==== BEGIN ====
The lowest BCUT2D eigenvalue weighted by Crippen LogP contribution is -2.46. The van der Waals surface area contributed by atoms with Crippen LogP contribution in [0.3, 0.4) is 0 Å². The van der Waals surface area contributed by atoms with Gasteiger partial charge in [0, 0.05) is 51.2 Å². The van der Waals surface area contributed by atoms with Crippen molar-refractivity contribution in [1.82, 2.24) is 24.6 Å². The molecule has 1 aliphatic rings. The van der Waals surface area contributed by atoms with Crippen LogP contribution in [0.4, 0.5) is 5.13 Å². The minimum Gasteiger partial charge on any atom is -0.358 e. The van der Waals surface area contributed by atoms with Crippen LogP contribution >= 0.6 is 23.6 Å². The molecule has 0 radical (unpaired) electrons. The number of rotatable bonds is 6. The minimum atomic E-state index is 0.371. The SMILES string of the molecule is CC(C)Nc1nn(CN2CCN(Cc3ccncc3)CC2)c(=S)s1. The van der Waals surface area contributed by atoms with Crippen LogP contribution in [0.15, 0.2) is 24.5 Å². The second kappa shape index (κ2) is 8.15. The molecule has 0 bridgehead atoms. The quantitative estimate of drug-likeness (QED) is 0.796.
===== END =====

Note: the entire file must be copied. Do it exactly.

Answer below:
The lowest BCUT2D eigenvalue weighted by Crippen LogP contribution is -2.46. The van der Waals surface area contributed by atoms with Crippen LogP contribution in [0.3, 0.4) is 0 Å². The van der Waals surface area contributed by atoms with Gasteiger partial charge in [0, 0.05) is 51.2 Å². The van der Waals surface area contributed by atoms with Crippen molar-refractivity contribution in [1.82, 2.24) is 24.6 Å². The molecule has 1 aliphatic rings. The van der Waals surface area contributed by atoms with Crippen LogP contribution in [0.4, 0.5) is 5.13 Å². The minimum Gasteiger partial charge on any atom is -0.358 e. The van der Waals surface area contributed by atoms with Crippen LogP contribution >= 0.6 is 23.6 Å². The molecule has 0 radical (unpaired) electrons. The number of rotatable bonds is 6. The minimum atomic E-state index is 0.371. The SMILES string of the molecule is CC(C)Nc1nn(CN2CCN(Cc3ccncc3)CC2)c(=S)s1. The van der Waals surface area contributed by atoms with Crippen LogP contribution in [0.15, 0.2) is 24.5 Å². The second kappa shape index (κ2) is 8.15. The molecule has 0 bridgehead atoms. The quantitative estimate of drug-likeness (QED) is 0.796.